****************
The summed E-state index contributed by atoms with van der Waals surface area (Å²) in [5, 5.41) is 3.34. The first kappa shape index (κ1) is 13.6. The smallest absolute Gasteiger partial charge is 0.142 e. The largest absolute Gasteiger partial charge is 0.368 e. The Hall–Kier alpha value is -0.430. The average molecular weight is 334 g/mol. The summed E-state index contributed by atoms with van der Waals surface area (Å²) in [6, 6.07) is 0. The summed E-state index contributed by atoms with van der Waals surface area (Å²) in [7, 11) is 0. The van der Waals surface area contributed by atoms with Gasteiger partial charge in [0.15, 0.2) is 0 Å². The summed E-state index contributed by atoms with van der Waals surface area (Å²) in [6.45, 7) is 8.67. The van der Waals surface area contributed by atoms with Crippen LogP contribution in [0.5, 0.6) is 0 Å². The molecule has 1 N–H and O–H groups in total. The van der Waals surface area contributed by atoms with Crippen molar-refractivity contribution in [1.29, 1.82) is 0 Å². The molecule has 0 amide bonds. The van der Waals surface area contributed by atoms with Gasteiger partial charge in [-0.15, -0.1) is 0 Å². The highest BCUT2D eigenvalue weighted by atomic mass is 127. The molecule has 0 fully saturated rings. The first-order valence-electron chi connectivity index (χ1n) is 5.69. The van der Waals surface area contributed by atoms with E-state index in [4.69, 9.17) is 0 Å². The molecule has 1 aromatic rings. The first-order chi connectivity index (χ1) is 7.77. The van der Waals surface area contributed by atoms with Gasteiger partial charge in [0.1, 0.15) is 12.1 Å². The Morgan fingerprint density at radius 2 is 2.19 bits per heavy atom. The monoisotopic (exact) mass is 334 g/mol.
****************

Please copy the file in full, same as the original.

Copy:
The summed E-state index contributed by atoms with van der Waals surface area (Å²) in [5, 5.41) is 3.34. The first kappa shape index (κ1) is 13.6. The smallest absolute Gasteiger partial charge is 0.142 e. The largest absolute Gasteiger partial charge is 0.368 e. The Hall–Kier alpha value is -0.430. The average molecular weight is 334 g/mol. The summed E-state index contributed by atoms with van der Waals surface area (Å²) in [6, 6.07) is 0. The summed E-state index contributed by atoms with van der Waals surface area (Å²) in [7, 11) is 0. The van der Waals surface area contributed by atoms with Gasteiger partial charge in [0.15, 0.2) is 0 Å². The summed E-state index contributed by atoms with van der Waals surface area (Å²) in [6.45, 7) is 8.67. The van der Waals surface area contributed by atoms with Crippen LogP contribution in [0.5, 0.6) is 0 Å². The molecule has 1 N–H and O–H groups in total. The van der Waals surface area contributed by atoms with Crippen molar-refractivity contribution in [1.29, 1.82) is 0 Å². The molecule has 0 amide bonds. The van der Waals surface area contributed by atoms with Gasteiger partial charge in [-0.15, -0.1) is 0 Å². The highest BCUT2D eigenvalue weighted by atomic mass is 127. The molecule has 0 fully saturated rings. The first-order valence-electron chi connectivity index (χ1n) is 5.69. The van der Waals surface area contributed by atoms with E-state index in [4.69, 9.17) is 0 Å². The molecule has 1 aromatic rings. The first-order chi connectivity index (χ1) is 7.77. The van der Waals surface area contributed by atoms with Gasteiger partial charge in [0.1, 0.15) is 12.1 Å². The Morgan fingerprint density at radius 2 is 2.19 bits per heavy atom. The monoisotopic (exact) mass is 334 g/mol.